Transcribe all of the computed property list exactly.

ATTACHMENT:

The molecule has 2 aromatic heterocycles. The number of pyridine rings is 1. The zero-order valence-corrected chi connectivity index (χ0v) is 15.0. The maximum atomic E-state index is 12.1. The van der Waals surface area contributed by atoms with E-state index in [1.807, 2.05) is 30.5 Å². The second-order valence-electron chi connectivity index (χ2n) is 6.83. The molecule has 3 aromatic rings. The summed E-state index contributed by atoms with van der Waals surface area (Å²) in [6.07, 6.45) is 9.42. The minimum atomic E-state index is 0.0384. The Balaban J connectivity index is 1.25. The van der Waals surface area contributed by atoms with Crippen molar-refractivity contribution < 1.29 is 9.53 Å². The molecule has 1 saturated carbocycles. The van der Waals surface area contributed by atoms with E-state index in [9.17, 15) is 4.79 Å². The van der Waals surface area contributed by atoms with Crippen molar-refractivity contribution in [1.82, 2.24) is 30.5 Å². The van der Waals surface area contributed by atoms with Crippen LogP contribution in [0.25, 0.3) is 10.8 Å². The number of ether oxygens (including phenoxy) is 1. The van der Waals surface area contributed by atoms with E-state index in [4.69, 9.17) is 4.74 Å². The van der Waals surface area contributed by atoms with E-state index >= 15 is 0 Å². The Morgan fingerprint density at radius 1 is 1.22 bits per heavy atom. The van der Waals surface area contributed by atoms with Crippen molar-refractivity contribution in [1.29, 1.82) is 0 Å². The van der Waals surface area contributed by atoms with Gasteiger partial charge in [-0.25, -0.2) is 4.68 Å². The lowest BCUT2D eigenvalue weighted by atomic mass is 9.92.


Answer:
The molecule has 2 aromatic heterocycles. The number of pyridine rings is 1. The zero-order valence-corrected chi connectivity index (χ0v) is 15.0. The maximum atomic E-state index is 12.1. The van der Waals surface area contributed by atoms with E-state index in [1.807, 2.05) is 30.5 Å². The second-order valence-electron chi connectivity index (χ2n) is 6.83. The molecule has 3 aromatic rings. The summed E-state index contributed by atoms with van der Waals surface area (Å²) in [6.07, 6.45) is 9.42. The minimum atomic E-state index is 0.0384. The Balaban J connectivity index is 1.25. The van der Waals surface area contributed by atoms with Crippen molar-refractivity contribution < 1.29 is 9.53 Å². The molecule has 1 saturated carbocycles. The van der Waals surface area contributed by atoms with E-state index in [9.17, 15) is 4.79 Å². The van der Waals surface area contributed by atoms with Crippen molar-refractivity contribution in [1.82, 2.24) is 30.5 Å². The van der Waals surface area contributed by atoms with Crippen LogP contribution in [0.25, 0.3) is 10.8 Å². The number of ether oxygens (including phenoxy) is 1. The van der Waals surface area contributed by atoms with E-state index in [4.69, 9.17) is 4.74 Å². The van der Waals surface area contributed by atoms with E-state index >= 15 is 0 Å². The Morgan fingerprint density at radius 1 is 1.22 bits per heavy atom. The van der Waals surface area contributed by atoms with Crippen molar-refractivity contribution in [1.29, 1.82) is 0 Å². The van der Waals surface area contributed by atoms with Gasteiger partial charge in [-0.25, -0.2) is 4.68 Å². The lowest BCUT2D eigenvalue weighted by atomic mass is 9.92.